IAHPC research advisor Dr. Tania Pastrana selects one article from recently published medical literature and describes why it is worthwhile.
Chin-Yee, Taylor, Downar, Tanuseputro, Saidenberg. J Palliative Medicine. Published online 21 March 2019. DOI: 10.1089/jpm.2018.0605
Red blood transfusion — also the transfusion of plasma, platelets, and neutrophils — is a controversial practice in palliative care. The argument for its practice is the promise of symptom control, mostly fatigue caused by anemia. However, the evidence does not support this therapy at the end of life1, 2 and the risk for this population is not clear, which complicates the decision-making process. In addition, red blood is a valuable resource that can save life and should be used in a considered way3 for the benefit for the patient.
Chin-Yee and colleagues used a self-administered survey to explore current transfusion practices, attitudes, and factors that influence the decision to transfuse among specialist palliative care physicians in Canada. For patients with ‘solid tumors and hematologic malignancies, respectively, 79% and 82% of respondents [of the 62 physicians who received the survey, 29 responded] reported prescribing blood transfusion; 59% and 46% reported that they would seldom recommend its discontinuation. Influential decision-making factors included: symptoms of anemia (97%), bleeding (62%), low hemoglobin (52%, of which 87% indicated a hemoglobin threshold <70 g/L), and pressure from patients/families (48%). Physicians routinely reassessed patients for symptomatic improvement following transfusion, but 72% did not use an objective symptom scale. Twenty-six (90%) of respondents believed that transfusion provided symptomatic benefit; the majority had observed adverse reactions to transfusion. Most perceived a lack of evidence to guide transfusion therapy in palliative care, and 79% indicated willingness to enroll their patients in a trial aiming to address this question.’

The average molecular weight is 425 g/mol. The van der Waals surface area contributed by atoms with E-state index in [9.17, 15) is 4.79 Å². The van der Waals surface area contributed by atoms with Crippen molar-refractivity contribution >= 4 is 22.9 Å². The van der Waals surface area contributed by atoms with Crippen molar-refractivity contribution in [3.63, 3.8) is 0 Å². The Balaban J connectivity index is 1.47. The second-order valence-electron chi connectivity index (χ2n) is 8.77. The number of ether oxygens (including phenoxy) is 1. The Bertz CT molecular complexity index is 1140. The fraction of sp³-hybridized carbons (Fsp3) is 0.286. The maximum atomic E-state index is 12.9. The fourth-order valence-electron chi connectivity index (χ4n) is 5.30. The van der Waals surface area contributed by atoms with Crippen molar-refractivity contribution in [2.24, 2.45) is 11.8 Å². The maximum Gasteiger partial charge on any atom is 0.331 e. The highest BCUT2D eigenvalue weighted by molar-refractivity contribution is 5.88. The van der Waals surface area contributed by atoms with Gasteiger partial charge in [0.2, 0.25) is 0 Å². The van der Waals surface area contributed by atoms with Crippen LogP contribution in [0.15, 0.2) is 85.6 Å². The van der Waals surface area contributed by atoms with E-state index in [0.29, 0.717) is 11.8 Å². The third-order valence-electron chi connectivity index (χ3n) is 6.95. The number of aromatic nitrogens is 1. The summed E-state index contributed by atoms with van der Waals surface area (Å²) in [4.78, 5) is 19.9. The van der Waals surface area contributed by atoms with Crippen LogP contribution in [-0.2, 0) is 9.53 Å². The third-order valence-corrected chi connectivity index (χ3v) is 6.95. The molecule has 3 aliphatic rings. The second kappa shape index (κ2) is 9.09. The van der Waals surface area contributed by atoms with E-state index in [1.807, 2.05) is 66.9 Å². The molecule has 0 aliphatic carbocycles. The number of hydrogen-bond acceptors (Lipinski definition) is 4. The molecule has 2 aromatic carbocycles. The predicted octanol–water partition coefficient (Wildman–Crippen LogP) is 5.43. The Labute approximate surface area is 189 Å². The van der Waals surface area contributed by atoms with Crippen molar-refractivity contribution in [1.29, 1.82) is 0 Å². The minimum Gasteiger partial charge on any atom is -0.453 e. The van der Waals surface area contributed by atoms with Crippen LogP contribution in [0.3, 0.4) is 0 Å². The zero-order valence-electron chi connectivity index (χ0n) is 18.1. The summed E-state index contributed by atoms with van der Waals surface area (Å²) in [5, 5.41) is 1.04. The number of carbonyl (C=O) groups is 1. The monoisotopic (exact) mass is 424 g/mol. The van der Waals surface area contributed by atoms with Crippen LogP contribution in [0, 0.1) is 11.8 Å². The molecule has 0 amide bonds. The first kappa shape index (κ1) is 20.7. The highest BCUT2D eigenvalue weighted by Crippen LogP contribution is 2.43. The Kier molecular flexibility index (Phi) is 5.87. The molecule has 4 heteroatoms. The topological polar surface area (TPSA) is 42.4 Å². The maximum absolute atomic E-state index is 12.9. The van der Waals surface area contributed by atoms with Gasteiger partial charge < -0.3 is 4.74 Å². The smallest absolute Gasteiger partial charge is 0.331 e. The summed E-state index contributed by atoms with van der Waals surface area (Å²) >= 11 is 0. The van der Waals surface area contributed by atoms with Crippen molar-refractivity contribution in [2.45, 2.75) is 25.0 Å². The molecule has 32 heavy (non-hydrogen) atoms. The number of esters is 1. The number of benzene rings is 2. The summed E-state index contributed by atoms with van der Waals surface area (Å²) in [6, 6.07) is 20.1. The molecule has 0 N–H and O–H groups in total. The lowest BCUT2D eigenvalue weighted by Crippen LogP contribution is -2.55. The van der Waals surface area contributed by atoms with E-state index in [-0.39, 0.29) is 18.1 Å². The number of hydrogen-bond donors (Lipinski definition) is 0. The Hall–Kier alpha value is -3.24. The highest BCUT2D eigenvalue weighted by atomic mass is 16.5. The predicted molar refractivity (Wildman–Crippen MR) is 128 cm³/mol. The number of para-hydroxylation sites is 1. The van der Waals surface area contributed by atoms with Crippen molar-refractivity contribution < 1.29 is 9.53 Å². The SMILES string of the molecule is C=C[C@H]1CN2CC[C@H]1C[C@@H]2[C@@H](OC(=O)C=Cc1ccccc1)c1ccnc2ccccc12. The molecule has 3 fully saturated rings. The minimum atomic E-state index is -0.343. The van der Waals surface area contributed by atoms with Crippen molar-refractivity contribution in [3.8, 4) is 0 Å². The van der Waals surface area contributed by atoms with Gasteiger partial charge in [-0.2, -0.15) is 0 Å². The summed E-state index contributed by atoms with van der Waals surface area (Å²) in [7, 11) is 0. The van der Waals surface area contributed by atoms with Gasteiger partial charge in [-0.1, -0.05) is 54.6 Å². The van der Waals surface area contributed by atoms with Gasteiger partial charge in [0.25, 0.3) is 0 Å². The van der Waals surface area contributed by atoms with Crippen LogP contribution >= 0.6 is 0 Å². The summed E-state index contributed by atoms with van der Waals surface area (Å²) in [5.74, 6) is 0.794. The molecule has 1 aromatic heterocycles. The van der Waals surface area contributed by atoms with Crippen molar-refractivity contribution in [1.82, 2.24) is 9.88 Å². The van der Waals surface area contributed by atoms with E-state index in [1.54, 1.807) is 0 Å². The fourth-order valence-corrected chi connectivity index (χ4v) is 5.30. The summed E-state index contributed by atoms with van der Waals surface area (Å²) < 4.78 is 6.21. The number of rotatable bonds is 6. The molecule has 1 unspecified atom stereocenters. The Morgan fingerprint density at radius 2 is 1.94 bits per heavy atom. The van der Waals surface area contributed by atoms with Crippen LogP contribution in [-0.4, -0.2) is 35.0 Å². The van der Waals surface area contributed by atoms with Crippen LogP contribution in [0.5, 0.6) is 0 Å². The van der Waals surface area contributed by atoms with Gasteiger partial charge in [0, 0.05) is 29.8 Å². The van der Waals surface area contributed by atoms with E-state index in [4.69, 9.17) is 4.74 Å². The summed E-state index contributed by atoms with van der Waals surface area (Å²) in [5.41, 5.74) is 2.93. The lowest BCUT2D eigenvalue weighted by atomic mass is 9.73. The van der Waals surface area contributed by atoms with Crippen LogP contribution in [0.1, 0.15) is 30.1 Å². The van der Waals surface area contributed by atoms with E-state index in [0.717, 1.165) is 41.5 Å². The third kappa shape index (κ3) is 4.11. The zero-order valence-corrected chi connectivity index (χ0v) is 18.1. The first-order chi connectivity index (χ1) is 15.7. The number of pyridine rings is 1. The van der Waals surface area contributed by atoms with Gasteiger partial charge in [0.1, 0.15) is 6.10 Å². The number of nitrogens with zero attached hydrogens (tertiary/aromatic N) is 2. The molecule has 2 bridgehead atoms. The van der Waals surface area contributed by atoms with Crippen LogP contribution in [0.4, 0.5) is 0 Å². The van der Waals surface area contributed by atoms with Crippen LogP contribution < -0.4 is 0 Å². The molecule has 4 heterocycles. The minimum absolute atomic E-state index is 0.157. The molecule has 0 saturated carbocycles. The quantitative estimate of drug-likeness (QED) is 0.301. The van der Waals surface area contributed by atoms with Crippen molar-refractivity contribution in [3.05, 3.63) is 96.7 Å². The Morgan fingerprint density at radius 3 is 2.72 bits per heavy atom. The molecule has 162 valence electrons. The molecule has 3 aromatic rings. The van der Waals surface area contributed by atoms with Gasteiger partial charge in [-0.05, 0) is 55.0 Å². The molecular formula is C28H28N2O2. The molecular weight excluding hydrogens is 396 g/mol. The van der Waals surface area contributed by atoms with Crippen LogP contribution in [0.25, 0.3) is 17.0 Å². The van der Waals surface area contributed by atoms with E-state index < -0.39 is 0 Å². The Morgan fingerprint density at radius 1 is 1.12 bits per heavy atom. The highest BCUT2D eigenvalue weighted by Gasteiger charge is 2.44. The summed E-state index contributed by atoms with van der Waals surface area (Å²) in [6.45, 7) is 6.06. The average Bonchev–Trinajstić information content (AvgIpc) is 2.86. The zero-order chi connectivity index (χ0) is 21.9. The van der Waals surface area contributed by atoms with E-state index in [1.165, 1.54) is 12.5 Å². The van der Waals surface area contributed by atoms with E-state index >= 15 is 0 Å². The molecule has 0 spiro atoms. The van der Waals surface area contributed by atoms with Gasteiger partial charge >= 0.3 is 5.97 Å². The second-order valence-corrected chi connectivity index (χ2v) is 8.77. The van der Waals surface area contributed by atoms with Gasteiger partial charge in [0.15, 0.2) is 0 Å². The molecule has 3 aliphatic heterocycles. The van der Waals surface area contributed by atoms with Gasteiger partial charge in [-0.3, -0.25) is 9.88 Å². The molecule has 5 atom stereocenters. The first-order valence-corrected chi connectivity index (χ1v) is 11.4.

There is not yet clear guidance regarding transfusion or the decision-making process, but it is apparent that more than clinical arguments currently play a role. I presume that not only the pressure of the family, but also the physician’s need to do something, influence the decision. More research is required!
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The three articles below, selected from Barry R. Ashpole’s weekly Media Watch column, underscore the direct correlation between the quality of end-of-life care and the quality of communication.
The Lancet, 2019;393(10176):1072. ...[T]here is little evidence-based practical guidance grounded in an understanding of the developmental stage of a child and the need for, and effect of, information about life-threatening conditions. Even less evidence is available on how best to communicate with children when their parents have a life-threatening disease. Two articles in this week’s issue of The Lancet review the literature and provide communication principles and examples based on an integration of the available research and the authors’ own clinical and academic perspective. DOI: 10.1016/S0140-6736(19)30572-0
JAMA Oncology | Online – 14 March 2019 – Conversations about prognosis, priorities, and end-of-life care are stressful, difficult, and vital... The Serious Illness Care Program (SICP) was developed to help oncologists improve the frequency, timeliness, quality, and documentation of discussions about these difficult issues. The SICP is a complex intervention (and a major undertaking) that includes training, coaching, and prompts for oncologists; information for patients and their families/caregivers; tools for identifying suitable patients and prompting conversations with them; and, a mechanism for documenting these discussions in the patient’s electronic medical record. DOI: 10.1001/jamaoncol.2019.0291
BMC Palliative Care | Online – 8 January 2019 – End-of-life (EoL) conversations are rarely initiated by care staff in long-term care (LTC) facilities... This study provides...evidence about factors that could improve care staff’s self-efficacy. As higher self-efficacy is associated with an increased likelihood of performing a certain procedure, nursing education programs should pay more attention to palliative care and EoL conversations in their curriculum and use more experiential/bedside learning methods to promote successful experience with this in an early stage of working life. Moreover, clear agreements about who should take responsibility for initiating EoL conversations should be made. DOI: 10.1186/s12904-018-0388-z
Barry R. Ashpole is a Canadian communications consultant and educator. Media Watch, intended as an advocacy, education, and research tool, monitors the literature on issues specific to the quality of end-of-life care. It is international in scope and distribution.